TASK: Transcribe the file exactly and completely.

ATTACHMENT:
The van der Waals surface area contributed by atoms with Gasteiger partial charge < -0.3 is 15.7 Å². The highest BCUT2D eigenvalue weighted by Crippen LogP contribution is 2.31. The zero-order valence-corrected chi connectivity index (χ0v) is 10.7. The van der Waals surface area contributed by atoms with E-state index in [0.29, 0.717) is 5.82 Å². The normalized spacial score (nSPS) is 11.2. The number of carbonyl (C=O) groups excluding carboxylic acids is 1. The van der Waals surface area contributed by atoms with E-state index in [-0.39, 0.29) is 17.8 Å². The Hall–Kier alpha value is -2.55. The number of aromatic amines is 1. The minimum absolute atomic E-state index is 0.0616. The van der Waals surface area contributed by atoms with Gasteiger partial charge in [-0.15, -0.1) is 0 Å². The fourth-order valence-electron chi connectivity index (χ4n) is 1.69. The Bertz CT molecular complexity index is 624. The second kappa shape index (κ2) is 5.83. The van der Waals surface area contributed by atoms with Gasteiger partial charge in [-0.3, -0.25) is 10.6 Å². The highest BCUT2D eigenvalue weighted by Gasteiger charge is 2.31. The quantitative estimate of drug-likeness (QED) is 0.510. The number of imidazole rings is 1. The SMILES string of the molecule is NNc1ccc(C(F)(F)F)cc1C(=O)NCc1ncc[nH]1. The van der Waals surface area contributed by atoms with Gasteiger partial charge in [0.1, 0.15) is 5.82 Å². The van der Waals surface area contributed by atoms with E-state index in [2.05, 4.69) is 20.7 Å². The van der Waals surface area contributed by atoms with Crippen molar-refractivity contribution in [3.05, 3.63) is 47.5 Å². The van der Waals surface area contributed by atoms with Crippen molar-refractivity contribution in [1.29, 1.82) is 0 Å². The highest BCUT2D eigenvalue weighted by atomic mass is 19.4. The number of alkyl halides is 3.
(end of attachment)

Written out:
The van der Waals surface area contributed by atoms with Gasteiger partial charge < -0.3 is 15.7 Å². The highest BCUT2D eigenvalue weighted by Crippen LogP contribution is 2.31. The zero-order valence-corrected chi connectivity index (χ0v) is 10.7. The van der Waals surface area contributed by atoms with E-state index in [0.29, 0.717) is 5.82 Å². The normalized spacial score (nSPS) is 11.2. The number of carbonyl (C=O) groups excluding carboxylic acids is 1. The van der Waals surface area contributed by atoms with E-state index in [-0.39, 0.29) is 17.8 Å². The Hall–Kier alpha value is -2.55. The number of aromatic amines is 1. The minimum absolute atomic E-state index is 0.0616. The van der Waals surface area contributed by atoms with Gasteiger partial charge in [-0.15, -0.1) is 0 Å². The fourth-order valence-electron chi connectivity index (χ4n) is 1.69. The Bertz CT molecular complexity index is 624. The second kappa shape index (κ2) is 5.83. The van der Waals surface area contributed by atoms with Gasteiger partial charge in [-0.3, -0.25) is 10.6 Å². The highest BCUT2D eigenvalue weighted by Gasteiger charge is 2.31. The quantitative estimate of drug-likeness (QED) is 0.510. The number of imidazole rings is 1. The SMILES string of the molecule is NNc1ccc(C(F)(F)F)cc1C(=O)NCc1ncc[nH]1. The van der Waals surface area contributed by atoms with Gasteiger partial charge in [0.1, 0.15) is 5.82 Å². The van der Waals surface area contributed by atoms with E-state index in [2.05, 4.69) is 20.7 Å². The van der Waals surface area contributed by atoms with Crippen molar-refractivity contribution in [3.05, 3.63) is 47.5 Å². The van der Waals surface area contributed by atoms with Crippen molar-refractivity contribution in [1.29, 1.82) is 0 Å². The highest BCUT2D eigenvalue weighted by atomic mass is 19.4. The number of alkyl halides is 3.